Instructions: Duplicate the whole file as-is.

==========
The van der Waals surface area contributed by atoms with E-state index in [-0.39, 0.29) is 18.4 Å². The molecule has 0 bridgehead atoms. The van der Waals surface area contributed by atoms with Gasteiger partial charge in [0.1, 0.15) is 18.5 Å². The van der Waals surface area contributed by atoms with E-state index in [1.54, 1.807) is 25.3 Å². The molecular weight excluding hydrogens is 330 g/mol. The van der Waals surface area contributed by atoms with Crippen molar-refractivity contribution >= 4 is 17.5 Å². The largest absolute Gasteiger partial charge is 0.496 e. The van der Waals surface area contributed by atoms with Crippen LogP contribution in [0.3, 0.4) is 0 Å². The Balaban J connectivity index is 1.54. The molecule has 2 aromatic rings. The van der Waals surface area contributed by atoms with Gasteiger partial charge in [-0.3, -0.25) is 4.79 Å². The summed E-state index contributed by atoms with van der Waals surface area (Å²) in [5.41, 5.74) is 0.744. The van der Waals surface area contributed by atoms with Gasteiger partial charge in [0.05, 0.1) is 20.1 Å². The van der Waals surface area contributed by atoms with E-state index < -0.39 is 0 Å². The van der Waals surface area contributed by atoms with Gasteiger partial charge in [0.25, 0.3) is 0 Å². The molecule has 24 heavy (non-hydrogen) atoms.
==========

The van der Waals surface area contributed by atoms with E-state index in [-0.39, 0.29) is 18.4 Å². The molecule has 0 bridgehead atoms. The van der Waals surface area contributed by atoms with Gasteiger partial charge in [0.1, 0.15) is 18.5 Å². The van der Waals surface area contributed by atoms with E-state index in [1.54, 1.807) is 25.3 Å². The molecular weight excluding hydrogens is 330 g/mol. The van der Waals surface area contributed by atoms with Crippen molar-refractivity contribution >= 4 is 17.5 Å². The largest absolute Gasteiger partial charge is 0.496 e. The van der Waals surface area contributed by atoms with Crippen LogP contribution in [0.3, 0.4) is 0 Å². The Balaban J connectivity index is 1.54. The molecule has 2 aromatic rings. The van der Waals surface area contributed by atoms with Gasteiger partial charge in [-0.3, -0.25) is 4.79 Å². The summed E-state index contributed by atoms with van der Waals surface area (Å²) in [5.41, 5.74) is 0.744. The van der Waals surface area contributed by atoms with Gasteiger partial charge in [0.05, 0.1) is 20.1 Å². The van der Waals surface area contributed by atoms with E-state index < -0.39 is 0 Å². The van der Waals surface area contributed by atoms with Gasteiger partial charge in [0.25, 0.3) is 0 Å². The molecule has 24 heavy (non-hydrogen) atoms.